The biggest gift we can give our loved ones is our time. And we might not realize this until we lose someone close to us. But then, the only thing we will regret is not spending more time with them. Also, there is no child who would prefer a mountain of toys over seeing its parent after a long time of absence. Time is special and we should aim for spending it meaningfully to connect with the people close to our heart. And yes, sometimes it is not feasible to visit every family member and friend over the holidays. But that is why we have modern technology. And let’s remember: a call is better than a text, and a video chat is better than a call.

2. Spend on memories, not things

If we have to spend money, let’s spend it on experiences. Gadgets remain gadgets, and have a short lifespan of a few years if not a few months only. Memories on the other hand can stay with us for a lifetime, filling our hearts with joy every time we remember them. Sounds like a good investment, right? What is more, we are redusing holiday waste that pollutes our environment. Doing activities together like cooking together or playing games, are some simple examples of making memories on Chrismas. As a gift we can offer small acts of kindness and services like babysitting, cleaning or whatever help would be appreciated around the house. Other great presents are movie-, concert- and sports tickets; restaurant vouchers; spa-, club-, museum- or zoo memberships etc. Everyone would be happy about a one-year subscription to Netflix as a gift, which is an amount we would easily spend on a tangible Christmas present too.

3. Ditch surprises, seriously

Let’s stop playing guessing games – we are not good at it. Instead of assuming and hoping for a match, why don’t we just ask people what they want for Christmas? Communication is a powerful tool that can solve most problems in life. Surely it will help us make less mistakes when shopping for presents, too. Not romantic? What is more romantic than getting exactly what your heart’s desire is? It is time to break up with the idealization of the notion of a surprise. Also, the definition of a surprise seems to be in need of some clarifications. Showing up somewhere, where and when you were unexpected, is a surprise. A pen case isn’t. Adults are hard to impress, and if they wanted or needed something, they would have bought it already. Because they have money, unlike children. That is why asking family and friends what they would like for the holidays, can save us a lot of money, awkwardness, frustration, disappointment and most importantly, waste.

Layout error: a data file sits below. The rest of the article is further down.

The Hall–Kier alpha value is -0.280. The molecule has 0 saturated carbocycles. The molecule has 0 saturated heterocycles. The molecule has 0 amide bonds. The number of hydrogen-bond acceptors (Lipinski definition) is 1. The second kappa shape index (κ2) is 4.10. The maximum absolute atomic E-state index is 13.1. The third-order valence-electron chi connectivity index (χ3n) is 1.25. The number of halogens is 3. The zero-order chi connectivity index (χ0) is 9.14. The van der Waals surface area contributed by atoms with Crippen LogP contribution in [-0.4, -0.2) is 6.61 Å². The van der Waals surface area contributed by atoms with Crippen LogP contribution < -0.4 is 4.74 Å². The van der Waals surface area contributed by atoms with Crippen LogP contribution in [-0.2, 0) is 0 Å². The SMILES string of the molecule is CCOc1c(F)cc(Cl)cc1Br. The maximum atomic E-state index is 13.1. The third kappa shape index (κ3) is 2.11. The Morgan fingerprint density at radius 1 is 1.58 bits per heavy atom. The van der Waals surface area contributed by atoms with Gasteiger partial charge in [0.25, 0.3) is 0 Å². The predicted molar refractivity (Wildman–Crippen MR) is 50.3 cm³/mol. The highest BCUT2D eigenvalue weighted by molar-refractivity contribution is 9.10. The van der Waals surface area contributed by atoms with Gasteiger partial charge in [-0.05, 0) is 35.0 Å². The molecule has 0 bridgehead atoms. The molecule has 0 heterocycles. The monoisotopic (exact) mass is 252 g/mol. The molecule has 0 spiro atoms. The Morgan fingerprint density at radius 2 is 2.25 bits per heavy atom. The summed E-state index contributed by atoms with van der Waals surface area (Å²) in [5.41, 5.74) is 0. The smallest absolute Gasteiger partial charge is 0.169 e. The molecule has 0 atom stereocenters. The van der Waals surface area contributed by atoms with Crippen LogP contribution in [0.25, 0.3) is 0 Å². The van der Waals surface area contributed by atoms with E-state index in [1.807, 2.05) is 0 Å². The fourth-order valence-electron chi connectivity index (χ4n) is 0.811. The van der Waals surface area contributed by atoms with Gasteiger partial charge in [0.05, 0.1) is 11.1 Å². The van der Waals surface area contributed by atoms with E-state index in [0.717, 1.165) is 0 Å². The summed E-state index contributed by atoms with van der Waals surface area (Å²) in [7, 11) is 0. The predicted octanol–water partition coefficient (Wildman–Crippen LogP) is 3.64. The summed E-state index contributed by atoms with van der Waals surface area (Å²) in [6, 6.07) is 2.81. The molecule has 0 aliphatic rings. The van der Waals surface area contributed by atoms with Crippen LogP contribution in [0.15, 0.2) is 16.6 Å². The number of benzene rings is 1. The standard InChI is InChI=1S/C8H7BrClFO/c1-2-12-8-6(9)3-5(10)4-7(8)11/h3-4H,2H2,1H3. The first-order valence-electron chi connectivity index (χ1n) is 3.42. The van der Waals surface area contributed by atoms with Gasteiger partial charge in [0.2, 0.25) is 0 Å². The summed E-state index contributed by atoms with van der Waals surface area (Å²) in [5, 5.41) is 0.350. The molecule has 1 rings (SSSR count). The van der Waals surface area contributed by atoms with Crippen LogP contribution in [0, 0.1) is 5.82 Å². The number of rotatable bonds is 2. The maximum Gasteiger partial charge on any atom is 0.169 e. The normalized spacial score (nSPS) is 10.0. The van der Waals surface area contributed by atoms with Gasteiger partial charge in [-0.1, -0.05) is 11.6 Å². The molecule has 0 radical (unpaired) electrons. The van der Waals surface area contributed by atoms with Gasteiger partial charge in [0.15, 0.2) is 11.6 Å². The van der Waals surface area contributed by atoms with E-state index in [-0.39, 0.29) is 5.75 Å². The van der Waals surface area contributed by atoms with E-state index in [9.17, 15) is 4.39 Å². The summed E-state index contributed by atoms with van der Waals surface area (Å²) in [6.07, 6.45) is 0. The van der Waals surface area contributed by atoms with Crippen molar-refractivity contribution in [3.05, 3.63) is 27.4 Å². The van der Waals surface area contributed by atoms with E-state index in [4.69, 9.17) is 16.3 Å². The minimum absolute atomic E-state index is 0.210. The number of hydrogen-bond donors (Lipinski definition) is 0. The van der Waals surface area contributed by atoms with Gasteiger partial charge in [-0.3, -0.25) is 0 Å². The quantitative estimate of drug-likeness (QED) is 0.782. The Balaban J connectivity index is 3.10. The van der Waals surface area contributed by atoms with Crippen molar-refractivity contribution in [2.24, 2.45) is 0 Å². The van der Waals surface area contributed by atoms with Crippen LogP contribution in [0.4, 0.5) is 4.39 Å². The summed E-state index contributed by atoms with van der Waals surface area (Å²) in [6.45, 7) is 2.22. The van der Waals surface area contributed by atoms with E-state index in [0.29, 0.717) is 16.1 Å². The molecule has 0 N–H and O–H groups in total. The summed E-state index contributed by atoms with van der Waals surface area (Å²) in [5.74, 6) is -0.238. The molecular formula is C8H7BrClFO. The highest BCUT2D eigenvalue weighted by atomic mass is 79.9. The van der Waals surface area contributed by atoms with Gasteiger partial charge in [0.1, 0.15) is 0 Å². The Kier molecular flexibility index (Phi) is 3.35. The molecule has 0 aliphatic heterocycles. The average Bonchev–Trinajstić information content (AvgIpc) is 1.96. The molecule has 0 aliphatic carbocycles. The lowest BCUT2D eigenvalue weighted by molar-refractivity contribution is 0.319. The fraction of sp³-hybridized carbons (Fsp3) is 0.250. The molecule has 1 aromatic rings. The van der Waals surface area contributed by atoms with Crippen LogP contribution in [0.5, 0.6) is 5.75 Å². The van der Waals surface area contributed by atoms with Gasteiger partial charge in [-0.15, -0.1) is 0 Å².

4. Less is more

Easing the economic, emotional and environmental burden of Christmas giftgiving is everyone’s interest. And the good news is that all of us can change the course of the modern winter shopping apocalypseby small decisions that have a great impact. Instead of purchasing presents for this holiday season, we can agree to give the biggest gift to our loved ones: our time. If we cannot go without any shopping, let’s spend on experiences, activities, services, tickets, vouchers, memberships, subscriptions and so on. Also, we shall not forget to communicate with each other before buying any gifts. And if we by no means can avoid the exchange of tangible items, let’s do it smart. We can introduce a fun system in which everyone (in the family circle) buys one gift (only!) for one family member (only!). This is a method that larger families have been successfully utilizing for a long time. Names can be picked randomly, similarly to the Secret Santa game – but of course, the presents should not be a secret. Additionally, it is wise to agree on a general budget for the presents too.

This way we can cut down on expenses, bad feelings and pollution at the same time.

Some final thoughts…

Our materialistic reality has fooled us to believe that all we care about is shiny objects. While in reality, human beings are all about connection. We can survive without fancy cars or glamorous jewelry, but not without each other. And the very reason we still exist on planet earth and didn’t get extinct yet, is love. Love is the driving force, the fuel, that pushes humankind forward with new generations despite all odds. And as a matter of fact, the concept of giftgiving too, is based on love, as it is a symbol of our appreciation for each other. So yes, gifts are nice, but what makes them special is the person behind them. And it might just take a simple inquiry about our loved ones’ wishes for the holidays to find out, that most of them would end the sentence just like Mariah Carey: “All I want for Christmas is… you.”


Header image by from Pexels
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About Tünde Tarnoczy

A big fan of TED Ideas Worth Spreading from a young age. She got invited as a Tedx speaker in Seoul, later joined the team as a TEDx blogger in Vienna. Skilled writer and language teacher, with a strong interest in design and beauty. Born in Vienna. 4 nationalities. 5 languages spoken. Find out more about Tünde through her articles.